Man, you’d hope so. But I doubt it. Baseball, for whatever reason, causes people to ignore the facts in front of their face and to go with narratives that just feel right. When it comes to all of this stuff, the “baseball is dying and no one is watching” thing is no different than the “so-and-so is a clutch hitter” and “what’s his face pitches to the score” rebop. I expect we’ll see it every fall for as long as there is baseball on television.

But, as we all know, repeating something over and over doesn’t tell us anything if what’s being repeated is simply wrong. Well, at least not anything apart from the intelligence and critical thinking skills of the folks doing the repeating.

Red Sox analyst Remy struck by monitor as wind causes havoc

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AP Photo
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BOSTON — Red Sox TV analyst Jerry Remy was hit in the head by a falling TV monitor as swirling winds caused havoc during the first inning at Fenway Park.

Remy was sent home from Boston’s game Saturday night against the Minnesota Twins but is expected back Sunday. Former player Steve Lyons, also an analyst during some games, came in for Remy.

The strong winds made for an interesting first.

Minnesota’s Robbie Grossman hit a fly that appeared headed for center, but a gust blew it to right, sending right fielder Michael Martinez twisting as the ball fell for a triple.

There were a handful of stoppages as dirt and litter swirled around the field. Batters stepped out to wipe their eyes and Red Sox first baseman Hanley Ramirez headed to the dugout to have a trainer help him clear his left eye.

White Sox ace Chris Sale scratched for ‘clubhouse incident’

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Getty Images
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CHICAGO — Chicago White Sox ace Chris Sale was scratched from his start against the Detroit Tigers on Saturday night after he was involved in what the team said was a “non-physical clubhouse incident.”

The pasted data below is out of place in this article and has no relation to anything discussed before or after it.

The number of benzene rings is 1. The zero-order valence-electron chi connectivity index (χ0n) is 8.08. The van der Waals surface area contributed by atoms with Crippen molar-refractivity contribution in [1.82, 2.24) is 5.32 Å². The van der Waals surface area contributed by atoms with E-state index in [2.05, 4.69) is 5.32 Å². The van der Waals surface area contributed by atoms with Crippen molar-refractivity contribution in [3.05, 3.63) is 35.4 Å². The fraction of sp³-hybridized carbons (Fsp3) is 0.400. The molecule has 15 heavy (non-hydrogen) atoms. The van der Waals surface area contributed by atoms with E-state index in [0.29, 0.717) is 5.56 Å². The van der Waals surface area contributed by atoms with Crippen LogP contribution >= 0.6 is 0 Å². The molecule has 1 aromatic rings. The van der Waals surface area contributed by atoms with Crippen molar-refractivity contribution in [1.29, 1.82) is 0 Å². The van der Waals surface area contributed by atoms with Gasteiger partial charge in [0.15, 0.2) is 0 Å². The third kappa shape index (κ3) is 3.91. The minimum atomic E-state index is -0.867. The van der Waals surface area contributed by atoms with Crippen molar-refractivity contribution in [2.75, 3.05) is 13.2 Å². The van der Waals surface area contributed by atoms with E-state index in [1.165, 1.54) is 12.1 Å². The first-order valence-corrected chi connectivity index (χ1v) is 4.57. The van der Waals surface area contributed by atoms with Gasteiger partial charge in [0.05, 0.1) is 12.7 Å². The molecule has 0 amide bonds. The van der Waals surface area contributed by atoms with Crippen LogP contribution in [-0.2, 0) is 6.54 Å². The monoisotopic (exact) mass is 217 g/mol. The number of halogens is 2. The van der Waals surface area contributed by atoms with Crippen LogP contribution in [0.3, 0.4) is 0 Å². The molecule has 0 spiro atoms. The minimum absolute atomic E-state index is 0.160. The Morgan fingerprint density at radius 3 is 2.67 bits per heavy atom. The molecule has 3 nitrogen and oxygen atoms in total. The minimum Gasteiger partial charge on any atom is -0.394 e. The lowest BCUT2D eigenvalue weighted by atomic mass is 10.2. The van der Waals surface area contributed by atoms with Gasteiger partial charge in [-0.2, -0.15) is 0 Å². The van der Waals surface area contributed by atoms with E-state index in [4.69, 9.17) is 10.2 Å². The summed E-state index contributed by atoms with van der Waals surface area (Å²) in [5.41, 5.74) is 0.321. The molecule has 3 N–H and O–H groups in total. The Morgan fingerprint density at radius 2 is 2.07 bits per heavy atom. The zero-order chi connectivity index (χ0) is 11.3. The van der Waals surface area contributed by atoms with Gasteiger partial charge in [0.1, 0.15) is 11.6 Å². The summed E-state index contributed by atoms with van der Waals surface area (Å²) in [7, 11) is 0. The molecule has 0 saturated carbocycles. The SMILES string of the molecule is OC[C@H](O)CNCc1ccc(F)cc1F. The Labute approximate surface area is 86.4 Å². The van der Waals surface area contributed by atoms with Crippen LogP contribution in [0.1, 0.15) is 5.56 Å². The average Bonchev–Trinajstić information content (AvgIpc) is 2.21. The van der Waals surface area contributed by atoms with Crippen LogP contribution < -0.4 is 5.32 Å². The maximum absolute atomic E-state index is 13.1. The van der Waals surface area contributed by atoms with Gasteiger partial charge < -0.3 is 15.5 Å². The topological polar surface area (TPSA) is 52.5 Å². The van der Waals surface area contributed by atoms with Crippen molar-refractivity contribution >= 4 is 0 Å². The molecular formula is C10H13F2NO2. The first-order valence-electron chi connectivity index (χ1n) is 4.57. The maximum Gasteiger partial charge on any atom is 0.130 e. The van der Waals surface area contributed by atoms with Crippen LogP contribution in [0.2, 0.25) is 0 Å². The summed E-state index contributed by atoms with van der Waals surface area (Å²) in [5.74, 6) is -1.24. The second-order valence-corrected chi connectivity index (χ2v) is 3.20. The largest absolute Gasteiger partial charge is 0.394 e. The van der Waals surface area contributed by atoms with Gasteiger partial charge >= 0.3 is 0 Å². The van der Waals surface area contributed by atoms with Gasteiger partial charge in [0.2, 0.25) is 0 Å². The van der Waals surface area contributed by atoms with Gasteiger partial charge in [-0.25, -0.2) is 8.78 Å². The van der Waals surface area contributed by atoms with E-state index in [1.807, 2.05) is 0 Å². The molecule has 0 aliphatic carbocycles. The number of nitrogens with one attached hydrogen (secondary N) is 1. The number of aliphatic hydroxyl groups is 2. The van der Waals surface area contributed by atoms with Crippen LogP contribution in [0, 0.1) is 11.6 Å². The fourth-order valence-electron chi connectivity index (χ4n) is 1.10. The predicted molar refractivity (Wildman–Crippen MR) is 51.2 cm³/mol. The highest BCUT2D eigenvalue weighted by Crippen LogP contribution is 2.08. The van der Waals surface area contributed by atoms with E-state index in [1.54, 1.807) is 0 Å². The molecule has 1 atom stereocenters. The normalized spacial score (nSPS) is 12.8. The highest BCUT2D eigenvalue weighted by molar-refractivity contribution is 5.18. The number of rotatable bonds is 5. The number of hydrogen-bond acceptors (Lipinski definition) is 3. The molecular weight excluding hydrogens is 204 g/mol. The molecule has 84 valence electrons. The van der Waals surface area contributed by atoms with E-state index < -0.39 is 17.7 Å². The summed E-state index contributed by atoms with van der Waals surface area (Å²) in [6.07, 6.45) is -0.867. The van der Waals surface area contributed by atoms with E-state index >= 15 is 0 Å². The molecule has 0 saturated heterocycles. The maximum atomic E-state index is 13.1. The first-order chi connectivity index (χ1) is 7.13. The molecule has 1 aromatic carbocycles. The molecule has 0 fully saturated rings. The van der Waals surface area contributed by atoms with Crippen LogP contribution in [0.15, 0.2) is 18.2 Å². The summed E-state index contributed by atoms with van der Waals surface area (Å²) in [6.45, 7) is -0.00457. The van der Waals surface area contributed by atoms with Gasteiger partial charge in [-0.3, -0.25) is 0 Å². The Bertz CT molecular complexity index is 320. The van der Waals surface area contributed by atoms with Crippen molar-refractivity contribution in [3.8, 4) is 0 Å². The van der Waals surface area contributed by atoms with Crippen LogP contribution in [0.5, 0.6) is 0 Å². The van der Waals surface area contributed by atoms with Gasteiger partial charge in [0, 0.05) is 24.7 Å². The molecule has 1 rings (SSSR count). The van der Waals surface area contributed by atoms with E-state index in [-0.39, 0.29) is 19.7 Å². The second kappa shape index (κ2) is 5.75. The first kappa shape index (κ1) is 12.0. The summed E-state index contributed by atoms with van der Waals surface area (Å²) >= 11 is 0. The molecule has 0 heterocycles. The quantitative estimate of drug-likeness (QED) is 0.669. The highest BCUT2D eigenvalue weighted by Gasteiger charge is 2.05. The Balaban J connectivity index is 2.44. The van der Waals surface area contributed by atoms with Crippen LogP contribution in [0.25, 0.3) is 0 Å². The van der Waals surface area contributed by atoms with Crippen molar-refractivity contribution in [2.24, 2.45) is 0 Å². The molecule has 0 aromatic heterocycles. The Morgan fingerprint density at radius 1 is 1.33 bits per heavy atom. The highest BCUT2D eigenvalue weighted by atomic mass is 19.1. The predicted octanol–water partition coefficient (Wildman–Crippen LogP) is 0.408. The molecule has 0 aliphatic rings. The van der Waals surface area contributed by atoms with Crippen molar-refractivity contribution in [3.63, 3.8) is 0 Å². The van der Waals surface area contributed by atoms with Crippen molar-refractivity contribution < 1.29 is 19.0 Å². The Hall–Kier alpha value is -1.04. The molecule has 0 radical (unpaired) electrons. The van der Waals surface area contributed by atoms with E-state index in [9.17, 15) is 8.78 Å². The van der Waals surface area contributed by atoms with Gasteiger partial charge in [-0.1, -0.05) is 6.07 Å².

Sale, who was to attempt to become the majors’ first 15-game winner, was sent home from the park.

“The incident, which was non-physical in nature, currently is under further investigation by the club,” general manager Rick Hahn said in a statement. “The White Sox will have no additional comment until the investigation is completed.”

The White Sox clubhouse was open to reporters for only 20 minutes before it was closed for a team meeting before the game. Manager Robin Ventura did not discuss the incident later in his pregame availability.

Right-hander Matt Albers started in Sale’s place and the White Sox planned to use multiple relievers. The crowd booed when Albers was announced as the starter as the teams warmed up.

Sale had been shown as the starter on the scoreboard until about 15 minutes before the scheduled first pitch, which was delayed 10 minutes by rain.

With the White Sox fading from playoff contention, Sale’s name has been mentioned as a possible trade target for contending teams.

The left-hander, 14-3 with a 3.18 ERA, has been outspoken in the past.

Sale was openly critical of team president Ken Williams during spring training when he said the son of teammate Adam LaRoche would no longer be allowed in the clubhouse. LaRoche retired as a result, and Sale hung LaRoche’s jersey in his locker.

The 27-year-old Sale has said he’d like to stay in Chicago. He was the 13th overall pick out of Florida Gulf Coast in 2010 and has been selected as an All-Star five times. He started for the American League in this month’s All-Star Game.

Sale, who is 71-43 in his career, entered the day leading the majors with 133 innings pitched and three complete games.

In his last outing Monday, Sale allowed one hit over eight shutout innings before closer David Robertson gave up four runs in the ninth in Chicago’s loss to Seattle.

The White Sox, who started 23-10, had dropped eight of nine games before Saturday and sat in fourth place in the AL Central, creating speculation that Sale and fellow lefty Jose Quintana could be dealt.

Hahn said Thursday the White Sox were “mired in mediocrity” and hinted at possible big roster changes.

Tigers GM Al Avila said before the game that many teams were looking for starting pitching.

“Yet there are not as many good starting pitchers available,” Avila said. “And the guys that may come available are going to come at a steep price.